LAUREN HOLBROOK | GUEST What comes to your mind when you hear the word evangelism? You may have a memory of hearing the gospel for the first time at a VBS or you were blessed to hear a missionary share an incredible testimony of someone in their community coming to faith. For me I think back to my experience of beach evangelism, which was a key component of my summers serving with a college ministry. This one hour in my week was exhilarating and terrifying at the same time! Through my 12 years of college ministry experience, my primary framework for evangelism came from Matthew 28:19, “Go therefore and make disciples of all nations…” I received incredible training and felt equipped to talk about spiritual things. Often the Lord provided an opportunity, and I would share the bridge diagram or another evangelistic tool to clearly articulate the good news of the gospel to my friend or neighbor. My passion was fueled by the Great Commission, and this is what led my family to say yes to the call of church planting. Church Planting to the “Post-Christian” What I did not realize is the way I went about evangelism on a college campus in the Southeast is very different than the method of evangelism I used during my time of church planting in the Northeast. My husband and I had the privilege of church planting in Fairfield, Connecticut, which is a commuter town about an hour outside of New York City. Although we were located in New England, a region where revival had come during the Great Awakening, the spiritual climate there today is primarily “post-Christian.” Our area was named as one of the top 10 post Christian cities in America according to the Barna Group. To qualify as “post-Christian,” individuals had to meet criteria like: Do not believe in God Identify as atheist or agnostic Disagree that faith is important in their lives Have not prayed to God (in the last week) Have never made a commitment to Jesus Have not attended a Christian church (in the last 6 months) Have not read the Bible (in the last week) Not Born Again[1] Most of my neighbors, mom friends, teachers in my daughter’s school, and other acquaintances would check these boxes and identify themselves as a non-religious person. They did not believe in God. They did not consider faith an important part of their lives. They also had an aversion to evangelism. So how do you bring the good news to someone who wants nothing to do with Christianity?...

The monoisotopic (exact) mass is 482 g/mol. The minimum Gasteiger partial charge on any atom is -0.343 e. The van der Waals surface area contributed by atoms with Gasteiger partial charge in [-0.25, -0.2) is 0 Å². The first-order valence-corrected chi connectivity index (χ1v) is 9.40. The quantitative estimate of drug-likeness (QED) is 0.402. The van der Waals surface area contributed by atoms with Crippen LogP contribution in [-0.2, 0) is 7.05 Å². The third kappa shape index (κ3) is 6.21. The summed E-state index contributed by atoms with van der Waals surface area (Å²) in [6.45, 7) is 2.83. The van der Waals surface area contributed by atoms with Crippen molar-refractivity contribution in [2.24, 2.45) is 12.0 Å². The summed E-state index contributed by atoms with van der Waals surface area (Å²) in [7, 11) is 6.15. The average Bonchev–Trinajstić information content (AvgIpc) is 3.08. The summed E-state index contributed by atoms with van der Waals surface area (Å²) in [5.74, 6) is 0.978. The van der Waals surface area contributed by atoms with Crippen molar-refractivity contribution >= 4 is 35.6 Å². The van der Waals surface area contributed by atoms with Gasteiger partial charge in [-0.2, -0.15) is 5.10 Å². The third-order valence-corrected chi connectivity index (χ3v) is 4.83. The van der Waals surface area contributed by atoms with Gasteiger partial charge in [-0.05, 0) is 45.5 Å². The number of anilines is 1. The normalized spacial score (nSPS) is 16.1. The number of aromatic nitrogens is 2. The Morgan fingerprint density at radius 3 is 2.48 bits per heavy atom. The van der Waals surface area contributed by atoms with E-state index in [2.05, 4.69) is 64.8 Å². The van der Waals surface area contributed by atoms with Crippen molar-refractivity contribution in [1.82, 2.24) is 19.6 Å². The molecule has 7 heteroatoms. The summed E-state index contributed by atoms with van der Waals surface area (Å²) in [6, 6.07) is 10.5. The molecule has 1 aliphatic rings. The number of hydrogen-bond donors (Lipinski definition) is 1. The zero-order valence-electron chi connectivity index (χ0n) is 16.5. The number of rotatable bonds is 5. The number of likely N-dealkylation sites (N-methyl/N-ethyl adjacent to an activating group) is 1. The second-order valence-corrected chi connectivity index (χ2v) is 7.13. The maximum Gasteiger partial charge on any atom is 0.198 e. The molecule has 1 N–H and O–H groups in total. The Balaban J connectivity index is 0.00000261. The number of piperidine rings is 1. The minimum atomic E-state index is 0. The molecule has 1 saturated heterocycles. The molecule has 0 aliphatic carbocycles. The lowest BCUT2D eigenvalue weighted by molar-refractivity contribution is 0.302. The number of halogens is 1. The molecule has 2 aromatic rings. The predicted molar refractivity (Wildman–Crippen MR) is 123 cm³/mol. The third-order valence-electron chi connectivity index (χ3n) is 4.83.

Before You Lead a Small Group

SHEA PATRICK | CONTRIBUTOR My spiritual life has been greatly impacted by participating in small group Bible study including coed life-groups, larger community Bible studies, and small groups through my church. I recently spoke to a group of women leaders who were preparing to kick off their fall Bible studies about the basics of leading small groups. Most of the questions they asked me to address were about problems that may arise while leading a group such as what to do about someone who talks too much or too little, or someone who proposes a position contrary to the Reformed faith. While these things are important to consider in our preparation, they are secondary to considering our motivation in studying God’s word together. Thinking about our purpose in meeting together brings focus and encouragement and spurs perseverance in the face of any challenges that may arise. Why small groups? We don’t want to do things because that is what we have always done; instead, we want to consider what we hope to accomplish by engaging with others in small group Bible study. Our purpose will then help to inform the practicalities of how we carry out our time together. Our aim in studying the Bible with other women should be the same as our own devotional study of Scripture: heart transformation and life change. Our exposure to God’s Word in community leads to this Spirit-led work of sanctification that ultimately glorifies God. As we gather around God’s Word, we want to grow in our knowledge of who God is. We marvel at His holiness, justice, truth, and omniscience as revealed in His Word. The Word also reveals the truth of who we are—desperate, needy sinners, who are affected in every area by the Fall. As we study together, it's against this backdrop that our appreciation of who Jesus is and what He accomplished on our behalf grows. When we see the chasm between a perfect transcendent God and fallen humans, we marvel even more at the cross. And our lives are changed. This transformation (growing in the gospel and becoming more like Christ) focuses on both vertical and horizontal relationships. God is working to cause not just individual transformation but corporate transformation as well. Small groups are just one of the tools God uses...

Recent Posts


flower tile
Go to Top